City reborn since last `Monday Night' game

January 07, 2002|By Raymond Daniel Burke

WHEN Monday Night Football last visited Baltimore, there was none of the downtown energy, bustle and spending that will accompany tonight's Ravens-Vikings game at PSINet Stadium.

That November 1978 game, of course, was played in Memorial Stadium, when a stadium at Camden Yards was a vague image in the minds of a few dreamers and no one could contemplate twin downtown sports complexes with state-of-the-art amenities.

Downtown was mostly quiet and sparsely populated at night, characterized more by the wafting aromas from McCormick's Light Street plant than by revelry or commerce. At Calvert and Redwood streets, the majestic brick Mercantile Bank Building, survivor of the great 1904 fire, presided over a dark and vacant street.

The Baltimore Colts were coming off three consecutive AFC Eastern Division championships, and were favored in some quarters to represent the conference in the next Super Bowl. Those aspirations came to a crashing halt, however, when star quarterback Bert Jones was lost with a preseason injury.

The Monday night upset of the Washington Redskins was a rare bright spot in a 5-11 season that would see the beloved franchise decimated by mismanagement and dithering over the supposed panacea of stadium improvements. It would end on a snowy night in March 1984, when, unannounced, the team absconded to Indianapolis. There would be no Baltimore NFL team for the next 12 seasons.

Memorial Stadium's other tenant, the Orioles, had just witnessed the New York Yankees celebrate their second consecutive World Series title. The 1978 Orioles had won 90 games and, led by solid pitching, sound fundamentals and manager Earl Weaver, were in the midst of 18 straight winning seasons. About a million customers turned out to see such excellence.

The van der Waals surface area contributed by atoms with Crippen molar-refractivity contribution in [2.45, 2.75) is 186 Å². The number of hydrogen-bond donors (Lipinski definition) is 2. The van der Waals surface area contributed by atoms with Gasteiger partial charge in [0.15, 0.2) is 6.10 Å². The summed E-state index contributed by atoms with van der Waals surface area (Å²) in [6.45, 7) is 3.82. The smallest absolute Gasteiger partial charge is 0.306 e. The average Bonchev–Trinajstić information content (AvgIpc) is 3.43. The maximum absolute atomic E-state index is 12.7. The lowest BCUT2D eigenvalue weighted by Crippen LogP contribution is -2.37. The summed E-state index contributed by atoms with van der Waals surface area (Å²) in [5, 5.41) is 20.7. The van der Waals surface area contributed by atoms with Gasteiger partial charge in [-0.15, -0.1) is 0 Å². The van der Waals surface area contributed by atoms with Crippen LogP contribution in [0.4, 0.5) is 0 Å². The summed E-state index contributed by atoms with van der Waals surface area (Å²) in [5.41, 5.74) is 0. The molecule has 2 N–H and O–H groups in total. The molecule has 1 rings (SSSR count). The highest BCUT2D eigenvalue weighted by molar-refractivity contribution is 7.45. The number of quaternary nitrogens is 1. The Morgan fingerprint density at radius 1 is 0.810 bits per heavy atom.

November 1978 also marked the ballot referendum that approved a project called Harborplace.

The concept of Baltimore as a tourism destination was then preposterous. The Inner Harbor had long been a dilapidated and uninviting place where the presence of the water was virtually undetectable beyond the dark looming buildings. But when the city cleared the area and began building the harbor-side promenade, a community began to discover the hidden treasure in its midst.

When Harborplace opened in July 1980, it did nothing less than change the face and identity of the city. It became the engine that drove the revival of the city's heart. It has wrought a truly changed and different downtown.

Some things, though, remain the same. We still have a horrible problem with drugs and crime, and much of the city lives in poverty and despair. Neighborhoods remain haunted by vacant, unsuitable and unsafe housing, and the public schools are still plagued by poor performance, lack of discipline and too many uninvolved families. High-paying manufacturing jobs continue to dwindle.

But some of the changes have reached beyond the glitter of the harbor lights. Old neighborhoods from Locust Point to Canton are being revitalized by new homeowners and rising property values. Old commercial buildings on the west side and in the financial district are becoming new residences.

And down at Calvert and Redwood, the stately Mercantile Bank has become a stylish dance club with a sound system that draws customers from all over the region. Inconceivable the last time Monday Night Football came to town.

Raymond Daniel Burke, a Baltimore native, is a partner in a downtown Baltimore law firm.

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